The thick parts of the glass a refined
Having actually quoted this, the shade is still an important descriptive aspect for the recordation and category of containers. Container colors also call for coverage here simply because they are of interesting interest to individuals. As implied in the quote above, there are some time-related trends in the shade that can be of utility for dating. For example, if one has an anemic ("clear") container which was decolorized with selenium and/or arsenic which provides the thick parts of the glass a refined "straw" color, it very likely days no earlier than World war (1914-1918) and also seldom in containers after the 1940s or very early 1950s (Kendrick 1963; Lockhart pers. comm. 2003; empirical observations). The certain "diagnostic utility" of an offered shade is kept in mind in the descriptions listed below.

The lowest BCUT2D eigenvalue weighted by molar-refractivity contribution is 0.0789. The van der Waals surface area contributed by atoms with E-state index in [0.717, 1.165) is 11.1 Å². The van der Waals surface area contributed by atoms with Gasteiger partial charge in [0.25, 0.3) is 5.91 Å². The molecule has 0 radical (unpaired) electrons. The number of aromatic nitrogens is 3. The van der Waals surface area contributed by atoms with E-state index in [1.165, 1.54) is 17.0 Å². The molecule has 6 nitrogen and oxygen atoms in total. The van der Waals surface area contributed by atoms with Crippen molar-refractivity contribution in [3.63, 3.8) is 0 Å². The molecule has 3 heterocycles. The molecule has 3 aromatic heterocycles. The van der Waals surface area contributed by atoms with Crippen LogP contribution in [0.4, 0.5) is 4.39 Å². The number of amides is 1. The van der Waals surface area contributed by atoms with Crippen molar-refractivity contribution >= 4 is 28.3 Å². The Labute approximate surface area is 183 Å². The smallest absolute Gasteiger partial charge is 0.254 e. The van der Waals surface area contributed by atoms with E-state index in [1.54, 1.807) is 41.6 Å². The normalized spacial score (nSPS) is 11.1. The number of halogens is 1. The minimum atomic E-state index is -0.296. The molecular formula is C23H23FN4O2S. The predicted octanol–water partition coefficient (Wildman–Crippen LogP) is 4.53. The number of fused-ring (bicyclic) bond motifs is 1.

There are likewise some colors which were extremely hardly ever used for one sort of container (i.e., cobalt blue for cylinder liquor bottles is really uncommon though do exist) yet fairly typical in others (e.g., cobalt blue for toxin containers or Civil War/Antebellum age soda water containers). Thus, some details could often be gleaned from understanding exactly what shade is or is not most likely to take place in a provided classification or course of bottles. This may be especially valuable in the recognition of flip top glass bottles pieces. There constantly has been as well as will certainly continue to be the complication as to color classification even though many attempts have been made to aim to standardize it. The collection agency world is swarming with unusual naming, like "strawberry puce with apricot overtones" being one example of an extensive shade name which is intended in order to help make clear the precise shade of bottle yet could frequently end up causing more complication than clarity.